COVID-19 in patients with chronic kidney disease |
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COVID-19 in patients with chronic kidney disease
eMediNexus,  21 April 2020
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Novel coronavirus disease is a condition newly discovered in the end of 2019 and started in the Wuhan city of China. It is caused by SARS-CoV-2 virus and its main clinical manifestations include acute respiratory illness with pneumonia.

Symptoms in COVID 19

Some important facts about COVID-19

  • COVID-19 is more contagious than previous coronavirus infections, SARS and MERs.
  • It spread by human-to-human transmission through droplets from coughing or sneezing, faecal or direct contact, and has an incubation period estimated at 1 to 14 days.
  • Pregnant women, the newborn and the elderly, and patients with comorbidities (such as diabetes mellitus, hypertension, cardiovascular, chronic lung and chronic kidney disease) are especially susceptible to COVID 19 infection and have increased likelihood of severe illness.
  • Infection has been reported in all age groups including in children.

The impact of COVID -19 on kidneys

Currently, there is no evidence to suggest that coronavirus affects the kidneys adversely in those patients who have mild to moderate infection. However, almost 25% to 50% of patients who develop severe infection and need hospitalization have been reported to have kidney abnormalities. These may be manifested as increased excretion of protein and red blood cells in urine. A small percentage of people (less than 15%) may develop a decline in filtration function of kidneys (acute kidney injury).

COVID-19 in patients with chronic kidney diseases

CKD patients are at an increased risk for COVID -19 infection, especially those on dialysis and kidney transplant recipients. Haemodialysis patients may have milder clinical disease than other patients with COVID-19 infection. All patients are recommended to continue their medicines in prescribed doses including ACE inhibitors unless advised so by their doctor.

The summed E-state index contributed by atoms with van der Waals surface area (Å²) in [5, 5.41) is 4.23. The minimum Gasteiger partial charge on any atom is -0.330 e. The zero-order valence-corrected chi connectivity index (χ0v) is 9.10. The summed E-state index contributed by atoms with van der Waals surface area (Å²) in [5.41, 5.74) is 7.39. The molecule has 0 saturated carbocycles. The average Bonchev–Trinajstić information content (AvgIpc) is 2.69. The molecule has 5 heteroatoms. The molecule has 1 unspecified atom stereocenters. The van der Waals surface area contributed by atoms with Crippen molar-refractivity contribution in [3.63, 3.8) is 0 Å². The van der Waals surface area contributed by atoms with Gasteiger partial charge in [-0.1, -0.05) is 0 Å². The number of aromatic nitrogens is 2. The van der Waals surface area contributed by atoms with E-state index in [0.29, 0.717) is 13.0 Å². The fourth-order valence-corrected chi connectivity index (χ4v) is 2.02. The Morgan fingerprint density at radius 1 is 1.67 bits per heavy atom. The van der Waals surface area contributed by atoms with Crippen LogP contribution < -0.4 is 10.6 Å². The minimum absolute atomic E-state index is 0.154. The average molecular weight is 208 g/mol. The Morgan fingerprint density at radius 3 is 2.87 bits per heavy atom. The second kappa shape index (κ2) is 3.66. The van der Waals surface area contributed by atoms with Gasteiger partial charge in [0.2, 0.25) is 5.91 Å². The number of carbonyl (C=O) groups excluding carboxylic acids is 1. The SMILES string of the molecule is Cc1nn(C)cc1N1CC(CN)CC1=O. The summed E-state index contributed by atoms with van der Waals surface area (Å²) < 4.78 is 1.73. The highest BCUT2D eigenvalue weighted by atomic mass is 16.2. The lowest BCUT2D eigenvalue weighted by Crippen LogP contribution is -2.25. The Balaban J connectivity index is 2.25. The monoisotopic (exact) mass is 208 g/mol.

COVID-19 and dialysis patients

COVID-19 is a major threat to patients on dialysis, particularly, in-centre haemodialysis. Uremic patients are highly vulnerable to infection and may show larger changes in clinical symptoms and infectivity. In addition, patients with COVID-19 infection need to come to the dialysis centre for regular dialysis. This places the dialysis patients at a heightened risk of transmission of infection, including transmission to health care teams, other patients and all others in contact.

  • COVID-19 primarily manifests as an acute respiratory illness with pneumonia, but can affect multiple organs
  • Novel coronavirus is more contagious than previous coronavirus infections (SARS and MERS)
  • There is no evidence that COVID-19 infection affects the kidneys adversely in those with mild to moderate infection
  • The long-term health effect of kidney injury on survivors of COVID-19 infection is not known
  • COVID-19 infection presents a special threat to patients with CKD, especially patients on dialysis and kidney transplant recipients

Resource: Recommendations for the Novel Coronavirus 2019 Epidemic. International Society of Nephrology. Accessed from: Accessed on: April 15 2020.

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